If you're a speaker, consultant or educator, seminars might be your business. If you're another business owner, seminars might be one of the best methods for you to market your business. Whatever your reasons for organizing a seminar, the same basic steps should be followed to create an event that runs smoothly and impresses your participants.
Choose your topic. If you're a consultant or speaker, it's likely that you've been asked to speak to a group about a certain topic. If you're a business owner organizing a seminar to promote your business, you should select a topic that will appeal to your target customer. For example, an attorney might organize a free seminar for the public on estate planning.
Select your venue. Try to estimate the number of participants you'll have and choose a venue that will have ample space for everyone to sit comfortably. You'll also have to take price into consideration when selecting a venue. Some venues can have room rental fees of several hundred or even thousands of dollars, while others are much more reasonable. Hotels often have banquet rooms where businesses frequently hold conventions, so that may be a good place to start in your search for a location.
Create and mail invitations. Depending on the size and formality of your event, your invitations can range from a simple document created in Microsoft Word to a fancy design created by a professional designer. Mail your invitations several weeks in advance to allow participants time to plan to attend. Don't mail the invitations so far in advance that they may forget before the actual seminar date arrives, however. You can also email your invitations, but keep in mind that they may end up in several recipients' spam folders.
Decide whether you'll offer lunch or light refreshments. If your seminar runs for several hours, it's a nice touch to have light refreshments available. If your seminar starts early in the morning or runs over the lunch hour, providing lunch is recommended. Some venues have a requirement that you utilize the services of their in-house caterer when holding an event at the facility. Be sure you know the rules of your contract before you order refreshments.
Create your presentation materials. Make copies of handouts, or have them printed at a professional printer. You'll probably want to create a PowerPoint presentation so you have a visual reference when you or your speaker are presenting material. You can easily create a handout for your participants by selecting "handouts" under print options. Make sure you select three per page, and your participants will be able to take notes directly on their handouts.
A few days before the event, finalize your number of attendees based on your RSVPs. If you choose, you can call other people that you've invited to remind them of your event and give them one last chance to register. Leave a message for anyone you don't reach, if possible, and instruct them to call you as soon as possible if they plan to attend.
Create a sign-in sheet and nametags. It's nice for seminar participants to be able to meet other people and immediately see their name and where they are from. It eliminates some of the uncomfortable feelings people have when introducing themselves to new people. A sign-in sheet will prove useful if you plan to offer any type of continuing education credits to your participants, or if you simply wish to keep in contact with your participants after the seminar. You can ask for their names, addresses, phone numbers and email addresses. It's wise to offer a box they can check if they don't wish to receive further communication from you.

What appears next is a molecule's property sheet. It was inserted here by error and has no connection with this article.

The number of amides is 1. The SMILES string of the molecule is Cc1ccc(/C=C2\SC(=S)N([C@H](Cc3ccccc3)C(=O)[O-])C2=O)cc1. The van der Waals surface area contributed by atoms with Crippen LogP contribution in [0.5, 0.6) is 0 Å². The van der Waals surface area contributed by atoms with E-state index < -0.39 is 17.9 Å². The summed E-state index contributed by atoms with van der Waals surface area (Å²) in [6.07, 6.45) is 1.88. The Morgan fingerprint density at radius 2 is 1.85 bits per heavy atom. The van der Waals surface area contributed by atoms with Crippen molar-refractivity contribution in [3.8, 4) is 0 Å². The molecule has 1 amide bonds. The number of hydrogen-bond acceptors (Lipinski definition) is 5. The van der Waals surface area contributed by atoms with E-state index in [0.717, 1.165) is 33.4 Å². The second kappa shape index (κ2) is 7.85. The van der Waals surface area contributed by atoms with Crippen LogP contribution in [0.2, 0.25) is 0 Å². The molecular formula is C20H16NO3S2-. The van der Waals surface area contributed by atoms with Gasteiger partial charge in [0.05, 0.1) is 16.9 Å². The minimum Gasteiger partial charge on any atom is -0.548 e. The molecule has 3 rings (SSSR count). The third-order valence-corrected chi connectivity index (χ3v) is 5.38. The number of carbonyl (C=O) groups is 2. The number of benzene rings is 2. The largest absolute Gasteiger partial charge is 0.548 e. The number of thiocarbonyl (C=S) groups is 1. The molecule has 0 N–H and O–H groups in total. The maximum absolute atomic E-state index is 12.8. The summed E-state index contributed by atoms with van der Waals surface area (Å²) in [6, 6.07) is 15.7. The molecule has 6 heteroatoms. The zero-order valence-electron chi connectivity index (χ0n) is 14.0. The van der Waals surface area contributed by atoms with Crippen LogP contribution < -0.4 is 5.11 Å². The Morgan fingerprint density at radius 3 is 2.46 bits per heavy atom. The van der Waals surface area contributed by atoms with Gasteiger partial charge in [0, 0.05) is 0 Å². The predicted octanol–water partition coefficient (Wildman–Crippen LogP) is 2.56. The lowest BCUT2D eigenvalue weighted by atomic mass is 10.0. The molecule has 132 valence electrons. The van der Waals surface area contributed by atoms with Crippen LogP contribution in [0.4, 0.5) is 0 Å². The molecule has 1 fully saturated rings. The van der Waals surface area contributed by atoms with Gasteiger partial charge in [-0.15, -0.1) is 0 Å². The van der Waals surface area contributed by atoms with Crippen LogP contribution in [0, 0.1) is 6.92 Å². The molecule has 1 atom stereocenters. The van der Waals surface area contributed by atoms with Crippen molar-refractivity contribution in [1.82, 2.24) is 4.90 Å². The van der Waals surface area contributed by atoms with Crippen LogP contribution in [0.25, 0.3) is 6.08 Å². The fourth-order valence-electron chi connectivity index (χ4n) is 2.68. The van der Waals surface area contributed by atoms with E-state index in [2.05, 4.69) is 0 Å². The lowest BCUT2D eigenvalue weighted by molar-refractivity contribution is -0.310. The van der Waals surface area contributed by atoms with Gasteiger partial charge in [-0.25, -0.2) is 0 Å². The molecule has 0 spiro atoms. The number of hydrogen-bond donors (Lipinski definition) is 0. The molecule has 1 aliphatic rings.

Create packets for each table setting. You may want to include brochures and other promotional material about your business. You'll also want to provide something for your participants to write on and a pen for them to write with. If you don't have these items with your business logo on, the venue where you're holding your event may have pens and pads that they'd be happy to provide.
Confirm details with your contact person at your venue a few days prior to your event. You should also confirm a final head count with your caterer if you're having food catered. Be sure to let your caterer know if you'll need them to supply paper products, such as plates, napkins or cups. Make any payment arrangements necessary. Some venues and caterers require upfront payment, while others are happy to collect money the day of your event.
Set up your venue the day before or morning of your event. You'll want to be sure that your venue staff have the room set up the way you asked. You'll also want to place your packets and other materials at each place setting before your guests arrive. Walk around the room and make sure everyone will have a clear view of you or your speaker at the front of the room.
Plan for yourself or a representative from your company to be present when the first guests will begin arriving the day of your event. You'll want to greet people and direct them to the sign-in sheet, the location of restrooms and the refreshments.